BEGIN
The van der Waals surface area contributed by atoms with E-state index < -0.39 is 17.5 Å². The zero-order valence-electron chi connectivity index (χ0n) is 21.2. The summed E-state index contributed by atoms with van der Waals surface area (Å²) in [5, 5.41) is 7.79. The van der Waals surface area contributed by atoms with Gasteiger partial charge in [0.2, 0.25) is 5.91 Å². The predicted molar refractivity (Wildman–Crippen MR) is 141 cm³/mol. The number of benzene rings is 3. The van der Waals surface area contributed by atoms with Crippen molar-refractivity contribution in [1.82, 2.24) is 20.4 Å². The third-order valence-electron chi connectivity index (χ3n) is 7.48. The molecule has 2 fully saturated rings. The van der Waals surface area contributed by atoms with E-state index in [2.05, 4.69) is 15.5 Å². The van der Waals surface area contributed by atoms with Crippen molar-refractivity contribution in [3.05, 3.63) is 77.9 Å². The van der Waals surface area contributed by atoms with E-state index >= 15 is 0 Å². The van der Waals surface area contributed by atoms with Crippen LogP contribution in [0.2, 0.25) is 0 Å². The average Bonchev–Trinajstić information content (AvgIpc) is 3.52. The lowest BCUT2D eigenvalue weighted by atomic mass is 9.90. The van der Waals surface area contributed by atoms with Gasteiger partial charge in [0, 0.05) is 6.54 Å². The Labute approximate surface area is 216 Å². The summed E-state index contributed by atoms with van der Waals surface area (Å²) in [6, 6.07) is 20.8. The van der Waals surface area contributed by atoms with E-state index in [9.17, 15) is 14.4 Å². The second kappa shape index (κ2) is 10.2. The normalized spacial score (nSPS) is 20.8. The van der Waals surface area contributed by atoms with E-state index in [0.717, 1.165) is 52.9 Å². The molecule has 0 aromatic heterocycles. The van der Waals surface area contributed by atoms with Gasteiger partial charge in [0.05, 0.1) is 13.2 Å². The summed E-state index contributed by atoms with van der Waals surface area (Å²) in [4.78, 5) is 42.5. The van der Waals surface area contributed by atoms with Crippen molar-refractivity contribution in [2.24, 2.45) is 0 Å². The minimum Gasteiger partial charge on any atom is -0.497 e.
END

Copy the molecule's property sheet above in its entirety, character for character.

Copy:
The van der Waals surface area contributed by atoms with E-state index < -0.39 is 17.5 Å². The zero-order valence-electron chi connectivity index (χ0n) is 21.2. The summed E-state index contributed by atoms with van der Waals surface area (Å²) in [5, 5.41) is 7.79. The van der Waals surface area contributed by atoms with Gasteiger partial charge in [0.2, 0.25) is 5.91 Å². The predicted molar refractivity (Wildman–Crippen MR) is 141 cm³/mol. The number of benzene rings is 3. The van der Waals surface area contributed by atoms with Crippen molar-refractivity contribution in [1.82, 2.24) is 20.4 Å². The third-order valence-electron chi connectivity index (χ3n) is 7.48. The molecule has 2 fully saturated rings. The van der Waals surface area contributed by atoms with E-state index in [2.05, 4.69) is 15.5 Å². The van der Waals surface area contributed by atoms with Crippen molar-refractivity contribution in [3.05, 3.63) is 77.9 Å². The van der Waals surface area contributed by atoms with E-state index >= 15 is 0 Å². The van der Waals surface area contributed by atoms with Crippen LogP contribution in [0.2, 0.25) is 0 Å². The average Bonchev–Trinajstić information content (AvgIpc) is 3.52. The lowest BCUT2D eigenvalue weighted by atomic mass is 9.90. The van der Waals surface area contributed by atoms with Gasteiger partial charge in [0, 0.05) is 6.54 Å². The Labute approximate surface area is 216 Å². The summed E-state index contributed by atoms with van der Waals surface area (Å²) in [6, 6.07) is 20.8. The van der Waals surface area contributed by atoms with E-state index in [9.17, 15) is 14.4 Å². The second kappa shape index (κ2) is 10.2. The normalized spacial score (nSPS) is 20.8. The van der Waals surface area contributed by atoms with E-state index in [0.717, 1.165) is 52.9 Å². The molecule has 0 aromatic heterocycles. The van der Waals surface area contributed by atoms with Gasteiger partial charge in [0.05, 0.1) is 13.2 Å². The summed E-state index contributed by atoms with van der Waals surface area (Å²) in [4.78, 5) is 42.5. The van der Waals surface area contributed by atoms with Crippen molar-refractivity contribution in [2.24, 2.45) is 0 Å². The minimum Gasteiger partial charge on any atom is -0.497 e.